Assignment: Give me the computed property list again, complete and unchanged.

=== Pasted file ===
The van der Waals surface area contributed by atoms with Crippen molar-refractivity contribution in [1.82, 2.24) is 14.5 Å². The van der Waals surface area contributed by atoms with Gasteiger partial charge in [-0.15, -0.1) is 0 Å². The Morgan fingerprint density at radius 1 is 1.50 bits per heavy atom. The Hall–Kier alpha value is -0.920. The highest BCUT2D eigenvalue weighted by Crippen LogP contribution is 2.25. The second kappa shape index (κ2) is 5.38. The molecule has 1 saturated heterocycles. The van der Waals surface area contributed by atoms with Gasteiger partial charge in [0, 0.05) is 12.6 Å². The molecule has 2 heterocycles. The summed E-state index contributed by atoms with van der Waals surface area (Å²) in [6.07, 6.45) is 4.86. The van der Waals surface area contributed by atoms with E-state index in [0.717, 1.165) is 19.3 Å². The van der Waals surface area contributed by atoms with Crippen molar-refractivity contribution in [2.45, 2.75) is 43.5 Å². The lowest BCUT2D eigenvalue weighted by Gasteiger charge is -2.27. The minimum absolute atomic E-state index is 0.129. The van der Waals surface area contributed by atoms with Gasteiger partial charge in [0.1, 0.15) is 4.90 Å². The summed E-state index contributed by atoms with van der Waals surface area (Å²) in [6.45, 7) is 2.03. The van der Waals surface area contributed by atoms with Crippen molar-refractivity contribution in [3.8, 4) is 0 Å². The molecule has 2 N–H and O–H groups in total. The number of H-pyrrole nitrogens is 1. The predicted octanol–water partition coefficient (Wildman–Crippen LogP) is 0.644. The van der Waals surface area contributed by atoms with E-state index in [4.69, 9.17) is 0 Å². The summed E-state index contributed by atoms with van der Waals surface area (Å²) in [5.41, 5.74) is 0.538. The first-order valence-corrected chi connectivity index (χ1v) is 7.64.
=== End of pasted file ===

The van der Waals surface area contributed by atoms with Crippen molar-refractivity contribution in [1.82, 2.24) is 14.5 Å². The van der Waals surface area contributed by atoms with Gasteiger partial charge in [-0.15, -0.1) is 0 Å². The Morgan fingerprint density at radius 1 is 1.50 bits per heavy atom. The Hall–Kier alpha value is -0.920. The highest BCUT2D eigenvalue weighted by Crippen LogP contribution is 2.25. The second kappa shape index (κ2) is 5.38. The molecule has 1 saturated heterocycles. The van der Waals surface area contributed by atoms with Gasteiger partial charge in [0, 0.05) is 12.6 Å². The molecule has 2 heterocycles. The summed E-state index contributed by atoms with van der Waals surface area (Å²) in [6.07, 6.45) is 4.86. The van der Waals surface area contributed by atoms with E-state index in [0.717, 1.165) is 19.3 Å². The van der Waals surface area contributed by atoms with Crippen molar-refractivity contribution in [2.45, 2.75) is 43.5 Å². The lowest BCUT2D eigenvalue weighted by Gasteiger charge is -2.27. The minimum absolute atomic E-state index is 0.129. The van der Waals surface area contributed by atoms with Gasteiger partial charge in [0.1, 0.15) is 4.90 Å². The summed E-state index contributed by atoms with van der Waals surface area (Å²) in [6.45, 7) is 2.03. The van der Waals surface area contributed by atoms with Crippen molar-refractivity contribution in [3.8, 4) is 0 Å². The molecule has 2 N–H and O–H groups in total. The number of H-pyrrole nitrogens is 1. The predicted octanol–water partition coefficient (Wildman–Crippen LogP) is 0.644. The van der Waals surface area contributed by atoms with E-state index in [4.69, 9.17) is 0 Å². The summed E-state index contributed by atoms with van der Waals surface area (Å²) in [5.41, 5.74) is 0.538. The first-order valence-corrected chi connectivity index (χ1v) is 7.64.